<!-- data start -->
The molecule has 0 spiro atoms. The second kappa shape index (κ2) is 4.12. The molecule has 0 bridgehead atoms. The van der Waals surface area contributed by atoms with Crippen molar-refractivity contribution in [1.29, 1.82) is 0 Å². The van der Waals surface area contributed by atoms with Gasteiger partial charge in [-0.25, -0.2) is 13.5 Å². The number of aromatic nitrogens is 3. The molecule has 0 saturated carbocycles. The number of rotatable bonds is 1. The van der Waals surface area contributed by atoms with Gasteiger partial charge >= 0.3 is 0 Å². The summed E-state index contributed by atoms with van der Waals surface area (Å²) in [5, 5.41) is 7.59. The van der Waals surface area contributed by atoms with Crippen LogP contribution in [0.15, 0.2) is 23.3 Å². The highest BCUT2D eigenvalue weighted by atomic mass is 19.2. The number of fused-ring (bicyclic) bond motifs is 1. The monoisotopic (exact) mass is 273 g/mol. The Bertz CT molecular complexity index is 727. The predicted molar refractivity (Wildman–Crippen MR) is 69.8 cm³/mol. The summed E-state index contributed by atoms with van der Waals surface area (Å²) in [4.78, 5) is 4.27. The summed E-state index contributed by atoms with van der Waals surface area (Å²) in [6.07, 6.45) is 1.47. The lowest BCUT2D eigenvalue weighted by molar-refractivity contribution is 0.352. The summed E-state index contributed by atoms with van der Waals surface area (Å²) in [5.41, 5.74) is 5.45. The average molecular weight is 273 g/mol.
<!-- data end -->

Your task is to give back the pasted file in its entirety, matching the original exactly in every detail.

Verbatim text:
The molecule has 0 spiro atoms. The second kappa shape index (κ2) is 4.12. The molecule has 0 bridgehead atoms. The van der Waals surface area contributed by atoms with Crippen molar-refractivity contribution in [1.29, 1.82) is 0 Å². The van der Waals surface area contributed by atoms with Gasteiger partial charge in [-0.25, -0.2) is 13.5 Å². The number of aromatic nitrogens is 3. The molecule has 0 saturated carbocycles. The number of rotatable bonds is 1. The van der Waals surface area contributed by atoms with Gasteiger partial charge >= 0.3 is 0 Å². The summed E-state index contributed by atoms with van der Waals surface area (Å²) in [5, 5.41) is 7.59. The van der Waals surface area contributed by atoms with Crippen LogP contribution in [0.15, 0.2) is 23.3 Å². The highest BCUT2D eigenvalue weighted by atomic mass is 19.2. The number of fused-ring (bicyclic) bond motifs is 1. The monoisotopic (exact) mass is 273 g/mol. The Bertz CT molecular complexity index is 727. The predicted molar refractivity (Wildman–Crippen MR) is 69.8 cm³/mol. The summed E-state index contributed by atoms with van der Waals surface area (Å²) in [4.78, 5) is 4.27. The summed E-state index contributed by atoms with van der Waals surface area (Å²) in [6.07, 6.45) is 1.47. The lowest BCUT2D eigenvalue weighted by molar-refractivity contribution is 0.352. The summed E-state index contributed by atoms with van der Waals surface area (Å²) in [5.41, 5.74) is 5.45. The average molecular weight is 273 g/mol.